That form of Italian is still spoken along the Double Mountain fork of the Brazos, where even cowboys understand it.

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Douglas Anderson
Douglas Anderson

Way back in the day , we budding motorcycle racers tried to run against the MG race bikes prepared by Dr. John Winter. If memory serves he was a dentist stricken by the MG racing bug and went on to a position in their factory race efforts. His bikes always had a certain sound that captivated us in the garages.
Great story here, super pictures !!

Gregory Timmons
Gregory Timmons

Yes, Dr. Winter caught the racing bug big time and achieved remarkable success with his well prepped Moto Guzzi race bikes and liberal interpretation of the rules along with a fearless dare devil rider pushing those racing bikes to their limits, and sometimes beyond. That Japanese multi’s

Søren Dybdal
Søren Dybdal

Sold my 1978 Le Mans 12 years ago. A bike with character – Still miss it!

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George Millwood
George Millwood

i owned a Le Mans III. I tricked it out to look like a Mk I. it was a glorious combination of speed and endurance that needed little maintenance, It had rock solid handling. it was particularly suited to Australia with our long distances where the shaft drive was a real benefit.

Jan
Jan

One of the greatest bikes ever. That aura, that style. That sound.
But i’m a laverda man. The understated style, the offbeat sound and pure power of the 180degree 3cyl 1000cc gets under your skin to stay.

Guitar Slinger
Guitar Slinger

1) ‘ Italian ‘ can actually be summed up quite well in fact be it Gondolas in Venice … Colnago’s on the Giro .. Ferrari’s at Monza … Armani et al etc .. as ..Style con brio 2) Moto Guzzi’s racing glory days were the 20’s thru the late 50’s . By the 60’s they’d been made redundant on the racing scene and by the 70’s all but non- existent with M-G’s road bikes being relegated to Cult status 3) Therefore claiming this little beauty was in any way race inspired or engineered is blatantly false . Suffice it to… Read more »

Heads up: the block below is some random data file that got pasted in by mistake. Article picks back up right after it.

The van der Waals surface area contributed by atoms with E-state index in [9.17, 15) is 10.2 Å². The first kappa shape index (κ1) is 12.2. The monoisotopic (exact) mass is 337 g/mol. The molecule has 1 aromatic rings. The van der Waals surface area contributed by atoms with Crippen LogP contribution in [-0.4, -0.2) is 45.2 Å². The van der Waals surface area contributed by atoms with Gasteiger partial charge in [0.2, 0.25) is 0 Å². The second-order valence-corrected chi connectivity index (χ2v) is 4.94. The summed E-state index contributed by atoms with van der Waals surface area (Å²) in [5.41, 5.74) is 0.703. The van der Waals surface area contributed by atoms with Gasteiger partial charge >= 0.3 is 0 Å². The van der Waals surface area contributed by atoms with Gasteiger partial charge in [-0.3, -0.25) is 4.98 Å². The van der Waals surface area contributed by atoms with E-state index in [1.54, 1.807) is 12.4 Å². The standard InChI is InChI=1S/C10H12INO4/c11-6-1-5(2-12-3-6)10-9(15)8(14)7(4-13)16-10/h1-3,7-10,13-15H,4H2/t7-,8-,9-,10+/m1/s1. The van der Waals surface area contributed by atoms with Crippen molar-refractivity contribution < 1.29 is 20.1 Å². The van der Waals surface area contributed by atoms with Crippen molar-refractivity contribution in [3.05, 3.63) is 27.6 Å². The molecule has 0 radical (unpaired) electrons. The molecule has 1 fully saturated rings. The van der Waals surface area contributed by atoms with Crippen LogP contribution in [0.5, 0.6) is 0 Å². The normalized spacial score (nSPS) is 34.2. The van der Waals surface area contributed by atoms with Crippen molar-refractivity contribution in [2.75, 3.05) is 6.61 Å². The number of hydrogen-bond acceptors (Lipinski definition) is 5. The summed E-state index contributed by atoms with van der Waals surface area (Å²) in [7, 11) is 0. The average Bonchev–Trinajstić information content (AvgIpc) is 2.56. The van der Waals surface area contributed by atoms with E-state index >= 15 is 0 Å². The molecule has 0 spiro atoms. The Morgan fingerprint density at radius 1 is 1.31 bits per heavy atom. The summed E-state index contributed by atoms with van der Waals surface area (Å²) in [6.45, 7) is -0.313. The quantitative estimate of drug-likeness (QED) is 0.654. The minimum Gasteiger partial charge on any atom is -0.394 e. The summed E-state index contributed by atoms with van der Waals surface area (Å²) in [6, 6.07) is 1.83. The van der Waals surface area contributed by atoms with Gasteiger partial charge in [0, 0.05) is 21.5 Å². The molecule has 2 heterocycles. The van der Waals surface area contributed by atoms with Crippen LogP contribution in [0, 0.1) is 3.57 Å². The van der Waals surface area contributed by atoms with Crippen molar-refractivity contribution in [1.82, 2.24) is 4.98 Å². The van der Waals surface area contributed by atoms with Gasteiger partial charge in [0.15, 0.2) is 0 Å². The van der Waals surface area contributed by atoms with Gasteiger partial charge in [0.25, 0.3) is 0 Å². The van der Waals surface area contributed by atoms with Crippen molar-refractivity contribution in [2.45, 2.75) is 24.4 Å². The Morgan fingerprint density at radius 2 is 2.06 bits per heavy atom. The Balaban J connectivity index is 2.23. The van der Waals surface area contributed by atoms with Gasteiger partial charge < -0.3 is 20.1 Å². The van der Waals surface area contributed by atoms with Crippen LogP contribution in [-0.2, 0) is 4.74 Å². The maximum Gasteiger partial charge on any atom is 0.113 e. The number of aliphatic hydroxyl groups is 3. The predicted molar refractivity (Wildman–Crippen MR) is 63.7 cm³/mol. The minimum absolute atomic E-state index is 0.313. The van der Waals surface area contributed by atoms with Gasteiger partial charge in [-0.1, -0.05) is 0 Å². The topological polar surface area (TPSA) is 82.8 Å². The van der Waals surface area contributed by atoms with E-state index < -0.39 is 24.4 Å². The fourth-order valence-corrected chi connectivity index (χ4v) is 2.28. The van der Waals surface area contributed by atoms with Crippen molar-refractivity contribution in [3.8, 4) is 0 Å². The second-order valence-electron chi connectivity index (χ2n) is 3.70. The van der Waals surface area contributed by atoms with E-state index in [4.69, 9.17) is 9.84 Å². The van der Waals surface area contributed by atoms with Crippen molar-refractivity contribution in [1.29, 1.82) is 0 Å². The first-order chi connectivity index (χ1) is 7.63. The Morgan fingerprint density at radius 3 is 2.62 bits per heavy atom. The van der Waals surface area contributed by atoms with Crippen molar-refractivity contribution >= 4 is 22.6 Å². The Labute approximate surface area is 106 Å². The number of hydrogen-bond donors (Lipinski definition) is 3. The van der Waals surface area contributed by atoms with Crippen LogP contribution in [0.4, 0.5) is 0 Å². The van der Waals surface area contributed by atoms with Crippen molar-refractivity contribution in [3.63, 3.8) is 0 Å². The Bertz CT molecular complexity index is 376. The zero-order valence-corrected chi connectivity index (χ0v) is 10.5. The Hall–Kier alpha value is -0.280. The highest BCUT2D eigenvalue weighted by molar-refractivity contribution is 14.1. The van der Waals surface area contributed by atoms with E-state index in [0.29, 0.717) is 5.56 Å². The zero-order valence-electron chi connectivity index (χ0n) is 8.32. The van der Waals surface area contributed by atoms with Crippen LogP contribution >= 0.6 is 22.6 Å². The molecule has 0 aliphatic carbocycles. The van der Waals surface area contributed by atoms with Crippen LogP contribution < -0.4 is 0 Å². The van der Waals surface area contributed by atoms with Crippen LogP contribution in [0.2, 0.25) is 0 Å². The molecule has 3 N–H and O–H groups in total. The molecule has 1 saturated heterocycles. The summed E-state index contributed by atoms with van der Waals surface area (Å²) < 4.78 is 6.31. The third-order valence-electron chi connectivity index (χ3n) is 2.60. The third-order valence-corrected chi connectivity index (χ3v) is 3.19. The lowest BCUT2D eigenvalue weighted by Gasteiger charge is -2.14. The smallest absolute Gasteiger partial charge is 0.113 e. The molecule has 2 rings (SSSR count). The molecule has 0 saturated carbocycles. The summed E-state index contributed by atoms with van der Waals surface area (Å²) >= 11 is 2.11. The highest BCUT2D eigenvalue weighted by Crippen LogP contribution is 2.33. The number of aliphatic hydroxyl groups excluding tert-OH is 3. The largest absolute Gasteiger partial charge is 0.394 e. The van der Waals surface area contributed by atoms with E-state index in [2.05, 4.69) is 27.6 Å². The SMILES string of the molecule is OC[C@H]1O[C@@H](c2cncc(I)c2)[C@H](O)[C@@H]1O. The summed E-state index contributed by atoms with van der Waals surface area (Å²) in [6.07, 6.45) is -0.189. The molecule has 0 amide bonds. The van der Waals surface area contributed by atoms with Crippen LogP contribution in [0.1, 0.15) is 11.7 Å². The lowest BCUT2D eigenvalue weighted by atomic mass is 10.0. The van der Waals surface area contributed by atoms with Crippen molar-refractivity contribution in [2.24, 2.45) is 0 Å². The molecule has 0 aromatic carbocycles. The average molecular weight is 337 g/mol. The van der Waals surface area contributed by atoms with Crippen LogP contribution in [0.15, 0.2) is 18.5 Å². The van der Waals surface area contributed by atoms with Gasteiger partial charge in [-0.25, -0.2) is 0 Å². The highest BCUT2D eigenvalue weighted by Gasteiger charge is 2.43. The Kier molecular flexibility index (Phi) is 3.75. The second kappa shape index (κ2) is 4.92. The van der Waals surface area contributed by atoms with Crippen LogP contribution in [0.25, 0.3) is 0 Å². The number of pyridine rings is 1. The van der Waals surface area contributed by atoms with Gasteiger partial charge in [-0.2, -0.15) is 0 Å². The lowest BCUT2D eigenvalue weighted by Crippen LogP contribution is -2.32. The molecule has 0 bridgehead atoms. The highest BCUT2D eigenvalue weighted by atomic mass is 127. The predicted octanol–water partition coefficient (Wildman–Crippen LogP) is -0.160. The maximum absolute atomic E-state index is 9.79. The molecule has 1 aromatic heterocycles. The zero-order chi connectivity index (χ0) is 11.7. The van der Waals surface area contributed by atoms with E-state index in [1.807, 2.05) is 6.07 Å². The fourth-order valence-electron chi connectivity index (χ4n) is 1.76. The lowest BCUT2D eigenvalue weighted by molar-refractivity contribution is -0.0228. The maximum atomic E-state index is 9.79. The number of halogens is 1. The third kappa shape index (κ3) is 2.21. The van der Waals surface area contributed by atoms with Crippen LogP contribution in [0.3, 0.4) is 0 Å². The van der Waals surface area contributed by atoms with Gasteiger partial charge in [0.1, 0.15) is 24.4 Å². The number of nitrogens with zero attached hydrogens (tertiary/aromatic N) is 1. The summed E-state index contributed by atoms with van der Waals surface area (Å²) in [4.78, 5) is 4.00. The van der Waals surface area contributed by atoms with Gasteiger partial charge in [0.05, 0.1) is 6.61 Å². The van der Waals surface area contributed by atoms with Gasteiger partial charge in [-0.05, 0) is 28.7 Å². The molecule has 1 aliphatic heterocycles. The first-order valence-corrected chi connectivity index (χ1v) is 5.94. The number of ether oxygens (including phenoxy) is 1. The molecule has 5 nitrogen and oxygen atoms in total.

Evan Bedford
Evan Bedford

I have to agree on the Pierson book. One of the very, very few books I’ve read twice.

testa daria
testa daria

Hey Slinger – If you want to impress us by sprinkling in Italian words in your next negative comment, at least learn how to spell them.

RedGrey
RedGrey

You should have taken your own advice and consulted with someone who actually knows Italian before posting …

A A Wilson
A A Wilson

Actually, the Le Mans was developed from the V7 Sport, it’s immediate predecessor which participated in FIM Endurance events such as the Bol d’Or at Le Mans…hence the name
Le Mans.
There is as much race blood in the Le Mans as there is in any of the other bikes mentioned in the article.
The first Dr John race bikes were in fact later Tonti frame Le Mans’ which inspired his larger race effort leading to the development of the Spine Frame.

A A Wilson
A A Wilson

An 850cc three disk brake Le Mans prototype at the 74’ Bol d’Or endurance race at Le Man. Le Mans production began at the end of 75’. These “little beauties” as you call them definitely had race engineering designed into them. Look up Lino Tonti the frame engineer for Guzzi who developed the frame for the V7’s which became the frame for most Guzzis produced at that time. The longitude mounted Vtwin too came from the same engineer who designed the famed Guzzi V8 GP race bike of the mid fifties. This engine caught the attention of the moto world… Read more »